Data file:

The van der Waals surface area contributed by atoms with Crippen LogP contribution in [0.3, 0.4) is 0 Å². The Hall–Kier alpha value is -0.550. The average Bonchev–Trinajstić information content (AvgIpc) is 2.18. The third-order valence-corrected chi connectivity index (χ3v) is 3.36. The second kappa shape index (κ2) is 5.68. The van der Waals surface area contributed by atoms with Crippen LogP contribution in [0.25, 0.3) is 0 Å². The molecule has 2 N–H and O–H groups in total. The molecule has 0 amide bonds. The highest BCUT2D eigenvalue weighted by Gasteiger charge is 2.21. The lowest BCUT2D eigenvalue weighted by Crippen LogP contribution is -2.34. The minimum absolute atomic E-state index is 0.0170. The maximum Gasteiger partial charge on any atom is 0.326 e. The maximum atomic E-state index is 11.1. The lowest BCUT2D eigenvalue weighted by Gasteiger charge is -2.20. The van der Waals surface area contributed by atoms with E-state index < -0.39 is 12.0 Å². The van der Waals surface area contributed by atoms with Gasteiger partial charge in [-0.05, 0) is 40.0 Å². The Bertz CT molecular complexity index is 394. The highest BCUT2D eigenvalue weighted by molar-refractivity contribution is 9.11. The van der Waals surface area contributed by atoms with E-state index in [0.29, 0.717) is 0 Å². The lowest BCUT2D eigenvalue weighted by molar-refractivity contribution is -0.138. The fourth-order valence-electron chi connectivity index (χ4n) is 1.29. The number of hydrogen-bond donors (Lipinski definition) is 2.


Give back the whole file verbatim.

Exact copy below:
The van der Waals surface area contributed by atoms with Crippen LogP contribution in [0.3, 0.4) is 0 Å². The Hall–Kier alpha value is -0.550. The average Bonchev–Trinajstić information content (AvgIpc) is 2.18. The third-order valence-corrected chi connectivity index (χ3v) is 3.36. The second kappa shape index (κ2) is 5.68. The van der Waals surface area contributed by atoms with Crippen LogP contribution in [0.25, 0.3) is 0 Å². The molecule has 2 N–H and O–H groups in total. The molecule has 0 amide bonds. The highest BCUT2D eigenvalue weighted by Gasteiger charge is 2.21. The lowest BCUT2D eigenvalue weighted by Crippen LogP contribution is -2.34. The minimum absolute atomic E-state index is 0.0170. The maximum Gasteiger partial charge on any atom is 0.326 e. The maximum atomic E-state index is 11.1. The lowest BCUT2D eigenvalue weighted by Gasteiger charge is -2.20. The van der Waals surface area contributed by atoms with E-state index < -0.39 is 12.0 Å². The van der Waals surface area contributed by atoms with Gasteiger partial charge in [-0.05, 0) is 40.0 Å². The Bertz CT molecular complexity index is 394. The highest BCUT2D eigenvalue weighted by molar-refractivity contribution is 9.11. The van der Waals surface area contributed by atoms with E-state index in [0.29, 0.717) is 0 Å². The lowest BCUT2D eigenvalue weighted by molar-refractivity contribution is -0.138. The fourth-order valence-electron chi connectivity index (χ4n) is 1.29. The number of hydrogen-bond donors (Lipinski definition) is 2.